You've probably noticed that Washington Post columnist David Broder and Senate Majority Leader Harry Reid are having a bit of a spat. Again. What you may have missed was the Beltway media rallying around Broder via a Politico article earlier this week:
In an age of ideological divisions, Broder is widely known as a fair arbiter on Capitol Hill, a journalist who's as interested in the process as he is in the policy and politics. He favors pragmatists over fierce ideologues and speaks up for decorum in Washington politics.
David Broder called for Bill Clinton's resignation over lies told about an affair, then refused to call for George W. Bush's resignation over lies told about a war, and refuses to explain the disparity. He writes extensively about the marriages of Democrats, but when asked if he plans to write a similar article about Republicans, replies, "Why would I write such an article? I know of no occasion for that." Broder may be "widely known as a fair arbiter," but it's hard to justify that reputation if you look at his actual track record. Which I have, in great detail.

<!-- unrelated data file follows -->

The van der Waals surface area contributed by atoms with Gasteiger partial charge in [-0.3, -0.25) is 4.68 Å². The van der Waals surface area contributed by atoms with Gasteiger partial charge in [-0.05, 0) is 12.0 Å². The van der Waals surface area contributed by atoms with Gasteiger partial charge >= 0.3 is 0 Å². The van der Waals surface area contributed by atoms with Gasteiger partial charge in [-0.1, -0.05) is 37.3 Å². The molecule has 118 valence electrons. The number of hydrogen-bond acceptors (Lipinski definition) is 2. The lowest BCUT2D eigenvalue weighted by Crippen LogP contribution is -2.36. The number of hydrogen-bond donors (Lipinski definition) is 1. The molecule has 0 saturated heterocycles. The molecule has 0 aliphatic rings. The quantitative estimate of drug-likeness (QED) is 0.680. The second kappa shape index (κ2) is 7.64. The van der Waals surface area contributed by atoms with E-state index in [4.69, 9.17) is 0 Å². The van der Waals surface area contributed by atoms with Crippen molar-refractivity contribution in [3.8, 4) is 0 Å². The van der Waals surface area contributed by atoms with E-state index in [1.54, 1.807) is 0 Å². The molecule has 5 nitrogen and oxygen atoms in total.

As for Broder's staunch defense of decorum in Washington politics: that, too, is rather inconsistent. Or perhaps when he dines on quail with his good buddy, the famously indecorous Karl Rove, he does so in order to urge his pal to tone down the partisan attacks? (Or maybe Broder's insistence that reporters should apologize for Rove for -- correctly -- suggesting Rove was part of a campaign to out Valerie Plame was an example of his defense of DC decorum? Criticizing someone for outting a CIA agent is so rude.)
Anyway, take a look at the things Broder is praised for in that Politico article: his sense of "decorum" and his "temperate disposition" and the fact that he "knows everybody."
Well, I couldn't care less about his disposition or who he knows. I've read quite a bit of his work, and much of it isn't any good.